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Expert Review: Dr David Heaven. Consultant Cardiologist, Middlemore Hospital
Atrial fibrillation and flutter in primary care
Atrial fibrillation is under-diagnosed and under-treated
|* We have used the abbreviation AF to mean atrial fibrillation or flutter because the principles of antithrombotic therapy and rate control are the same for atrial fibrillation and atrial flutter. However there are some important differences. For example, achieving rate control can be more difficult in flutter than fibrillation, choice of agents for rhythm control are different and people with lone or predominant flutter should be considered for ablation therapy.|
Atrial fibrillation or flutter (AF)* occurs in approximately 1% of the general population. The prevalence doubles with each successive decade over the age of 50 years and it occurs in approximately 10% of people over the age of 80 years. An estimated 30 to 40 thousand people in New Zealand have AF and about one-third of these are unaware of it. Most GPs probably have some patients with undiagnosed AF.
People with AF are at increased risk of stroke, heart failure and other cardiovascular events. AF is associated with doubling of mortality rates, mainly due to ischaemic stroke. Overall the risk of ischaemic stroke in people with AF is approximately 5% per year but this risk is not evenly distributed across people with this arrhythmia. For people at high risk, the benefits of warfarin to lower this risk, outweighs the risks of serious bleeding from warfarin use. Therefore thromboembolic risk assessment is required for all people with AF.
Warfarin is generally considered to be underutilised in the management of AF; it appears that approximately one-third of people with identified AF are taking warfarin. This underutilisation almost certainly results from a cautious approach to avoiding the risks of major bleeding with warfarin. These risks have probably been overstated.
Many people with AF are prescribed digoxin for its beneficial effect of lowering the heart rate. However digoxin does not control the heart rate during exercise. Its use as first-line therapy is limited to people who are unlikely to be active or have overt heart failure.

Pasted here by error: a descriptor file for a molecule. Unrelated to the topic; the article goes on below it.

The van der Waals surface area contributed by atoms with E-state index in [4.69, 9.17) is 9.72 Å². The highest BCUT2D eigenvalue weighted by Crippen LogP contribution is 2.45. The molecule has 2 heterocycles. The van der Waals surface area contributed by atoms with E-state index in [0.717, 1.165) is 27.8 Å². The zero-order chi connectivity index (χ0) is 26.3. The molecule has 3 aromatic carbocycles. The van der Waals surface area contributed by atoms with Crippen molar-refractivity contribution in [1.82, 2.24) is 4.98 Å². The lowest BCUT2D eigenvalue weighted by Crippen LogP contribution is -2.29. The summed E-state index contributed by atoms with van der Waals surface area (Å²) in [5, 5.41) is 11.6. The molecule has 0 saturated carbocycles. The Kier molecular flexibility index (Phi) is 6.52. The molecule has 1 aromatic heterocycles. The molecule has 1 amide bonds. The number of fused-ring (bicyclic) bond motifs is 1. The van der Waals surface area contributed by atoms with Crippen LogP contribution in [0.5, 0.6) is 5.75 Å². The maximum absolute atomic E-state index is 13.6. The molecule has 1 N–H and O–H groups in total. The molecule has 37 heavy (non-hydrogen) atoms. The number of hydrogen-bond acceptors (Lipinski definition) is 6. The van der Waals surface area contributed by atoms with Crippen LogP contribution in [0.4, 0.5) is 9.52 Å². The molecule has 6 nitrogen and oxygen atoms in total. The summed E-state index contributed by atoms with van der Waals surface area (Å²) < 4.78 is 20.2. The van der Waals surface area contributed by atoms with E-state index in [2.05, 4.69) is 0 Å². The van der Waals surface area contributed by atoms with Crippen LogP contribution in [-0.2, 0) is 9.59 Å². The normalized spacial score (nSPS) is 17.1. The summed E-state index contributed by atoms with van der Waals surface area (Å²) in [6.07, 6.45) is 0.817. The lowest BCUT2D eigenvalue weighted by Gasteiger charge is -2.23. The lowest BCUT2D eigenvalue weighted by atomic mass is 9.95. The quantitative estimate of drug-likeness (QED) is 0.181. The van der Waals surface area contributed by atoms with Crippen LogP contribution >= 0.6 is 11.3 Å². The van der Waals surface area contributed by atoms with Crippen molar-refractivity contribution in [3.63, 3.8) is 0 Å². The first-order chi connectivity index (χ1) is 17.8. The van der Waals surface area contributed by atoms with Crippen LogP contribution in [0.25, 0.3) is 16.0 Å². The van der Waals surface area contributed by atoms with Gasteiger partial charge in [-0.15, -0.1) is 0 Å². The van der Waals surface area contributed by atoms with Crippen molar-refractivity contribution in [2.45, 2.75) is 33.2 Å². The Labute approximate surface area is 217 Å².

The New Zealand Guidelines Group guideline ‘The management of people with atrial fibrillation and flutter’ (NZGG, 2005) makes recommendations, which if implemented can be expected to improve the primary care management of people with AF. These recommendations form the basis for this article.
Table 1: People with atrial fibrillation
|Not on warfarin|
|Of the estimated 35,000 people in New Zealand with AF only two thirds are aware of it and only about one-third of those with identified AF are on warfarin.|
Opportunistic screening recommended
Opportunistic screening of the radial pulse for irregularity can help to identify people with asymptomatic atrial fibrillation. The diagnosis needs to be confirmed by ECG, which will also show the heart rate and may suggest underlying cardiac pathology.
Case finding is likely to be higher in older patients or those with cardiac or other conditions often associated with AF. AF appears to occur in Māori people at ages about ten years younger than the general population, probably related to earlier onset of heart disease.
AF is often associated with:
- Cardiac conditions including hypertension
- Alcohol excess
- Severe infection
- Pulmonary pathology
AF results in asynchronous atrial contractions, which reduce cardiac efficiency, and an irregular and usually rapid ventricular rate, which reduces diastolic filling time and coronary perfusion. Most people with AF, but not all, get symptoms from these effects. The most common are palpitations, breathlessness, fatigue, light-headedness and chest discomfort but at times AF can contribute to acute heart failure, myocardial ischaemia and hypotension.
When AF is paroxysmal it may not be present on a standard ECG. Some form of continuous monitoring, such as Holter monitoring or event recording, may be required for people with intermittent symptoms suggestive of paroxysmal AF.
Initial assessment for people with AF
Appropriate initial assessment for all people with AF includes checking for the common causes of AF discussed above, performing a thromboembolic risk assessment and doing any pre-treatment checks necessary before starting particular medications.
Apart from history, examination and ECG the assessment would usually include:
- Transthoracic echocardiogram
- CBC, TSH, renal function, LFTs, INR
- Thromboembolic risk assessment
Transthoracic echocardiography is performed to identify any underlying structural heart disease, which may need further evaluation and information on disorders such as left ventricular hypertrophy, which may impact on thromboembolic risk assessment. When there is likely to be delay in obtaining this examination warfarin therapy does not need to be delayed for people who already meet the criteria for a strategy of rate control and warfarin therapy. Echocardiography is required before a rhythm control strategy is instituted.
Other investigations may also be clinically indicated from this initial assessment.
Antithrombotic therapy and control of rate is the most appropriate strategy for most people with AF. The focus of AF management is to control symptoms and reduce the risk of serious complications such as stroke or heart failure, as well as managing associated pathology. The major components of AF management are antithrombotic therapy, to reduce the risk of stroke, and rate or rhythm control, to reduce haemodynamic disturbance. Antithrombotic therapy and control of rate is the most appropriate strategy for most people with AF.
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